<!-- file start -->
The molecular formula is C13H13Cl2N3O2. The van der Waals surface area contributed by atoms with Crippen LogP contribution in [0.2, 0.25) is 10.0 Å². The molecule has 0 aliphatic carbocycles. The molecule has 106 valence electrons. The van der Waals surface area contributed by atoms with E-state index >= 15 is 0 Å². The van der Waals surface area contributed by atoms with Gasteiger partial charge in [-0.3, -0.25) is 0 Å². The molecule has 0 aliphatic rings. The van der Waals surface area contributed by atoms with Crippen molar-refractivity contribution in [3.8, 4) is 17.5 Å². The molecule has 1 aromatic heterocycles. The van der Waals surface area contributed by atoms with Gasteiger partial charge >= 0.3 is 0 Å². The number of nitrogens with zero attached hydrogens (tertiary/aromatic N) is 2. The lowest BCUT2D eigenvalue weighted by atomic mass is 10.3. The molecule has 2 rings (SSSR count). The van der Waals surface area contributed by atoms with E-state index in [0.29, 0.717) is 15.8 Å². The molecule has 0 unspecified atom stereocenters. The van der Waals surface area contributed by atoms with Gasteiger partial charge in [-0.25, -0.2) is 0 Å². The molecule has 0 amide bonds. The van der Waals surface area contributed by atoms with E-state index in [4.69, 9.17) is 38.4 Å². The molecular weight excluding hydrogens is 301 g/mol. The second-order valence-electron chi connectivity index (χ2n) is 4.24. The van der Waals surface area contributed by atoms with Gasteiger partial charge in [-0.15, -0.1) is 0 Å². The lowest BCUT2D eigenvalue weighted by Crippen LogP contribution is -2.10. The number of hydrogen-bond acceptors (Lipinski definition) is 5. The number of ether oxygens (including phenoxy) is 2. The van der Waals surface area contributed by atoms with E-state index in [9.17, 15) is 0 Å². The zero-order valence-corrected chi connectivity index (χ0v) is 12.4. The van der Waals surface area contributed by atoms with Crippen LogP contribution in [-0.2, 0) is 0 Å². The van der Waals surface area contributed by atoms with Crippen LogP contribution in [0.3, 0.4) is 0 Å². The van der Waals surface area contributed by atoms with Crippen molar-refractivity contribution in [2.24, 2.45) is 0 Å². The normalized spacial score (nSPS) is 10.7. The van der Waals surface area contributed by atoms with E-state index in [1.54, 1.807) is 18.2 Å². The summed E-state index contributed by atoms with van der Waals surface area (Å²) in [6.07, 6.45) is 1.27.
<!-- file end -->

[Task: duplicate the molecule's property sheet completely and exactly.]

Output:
The molecular formula is C13H13Cl2N3O2. The van der Waals surface area contributed by atoms with Crippen LogP contribution in [0.2, 0.25) is 10.0 Å². The molecule has 0 aliphatic carbocycles. The molecule has 106 valence electrons. The van der Waals surface area contributed by atoms with E-state index >= 15 is 0 Å². The van der Waals surface area contributed by atoms with Gasteiger partial charge in [-0.3, -0.25) is 0 Å². The molecule has 0 aliphatic rings. The van der Waals surface area contributed by atoms with Crippen molar-refractivity contribution in [3.8, 4) is 17.5 Å². The molecule has 1 aromatic heterocycles. The van der Waals surface area contributed by atoms with Gasteiger partial charge >= 0.3 is 0 Å². The number of nitrogens with zero attached hydrogens (tertiary/aromatic N) is 2. The lowest BCUT2D eigenvalue weighted by atomic mass is 10.3. The molecule has 2 rings (SSSR count). The van der Waals surface area contributed by atoms with E-state index in [0.29, 0.717) is 15.8 Å². The molecule has 0 unspecified atom stereocenters. The van der Waals surface area contributed by atoms with Gasteiger partial charge in [-0.25, -0.2) is 0 Å². The molecule has 0 amide bonds. The van der Waals surface area contributed by atoms with E-state index in [4.69, 9.17) is 38.4 Å². The molecular weight excluding hydrogens is 301 g/mol. The second-order valence-electron chi connectivity index (χ2n) is 4.24. The van der Waals surface area contributed by atoms with Gasteiger partial charge in [-0.15, -0.1) is 0 Å². The lowest BCUT2D eigenvalue weighted by Crippen LogP contribution is -2.10. The number of hydrogen-bond acceptors (Lipinski definition) is 5. The number of ether oxygens (including phenoxy) is 2. The van der Waals surface area contributed by atoms with E-state index in [9.17, 15) is 0 Å². The zero-order valence-corrected chi connectivity index (χ0v) is 12.4. The van der Waals surface area contributed by atoms with Crippen LogP contribution in [-0.2, 0) is 0 Å². The van der Waals surface area contributed by atoms with Crippen LogP contribution in [0.3, 0.4) is 0 Å². The van der Waals surface area contributed by atoms with Crippen molar-refractivity contribution in [2.24, 2.45) is 0 Å². The normalized spacial score (nSPS) is 10.7. The van der Waals surface area contributed by atoms with E-state index in [1.54, 1.807) is 18.2 Å². The summed E-state index contributed by atoms with van der Waals surface area (Å²) in [6.07, 6.45) is 1.27.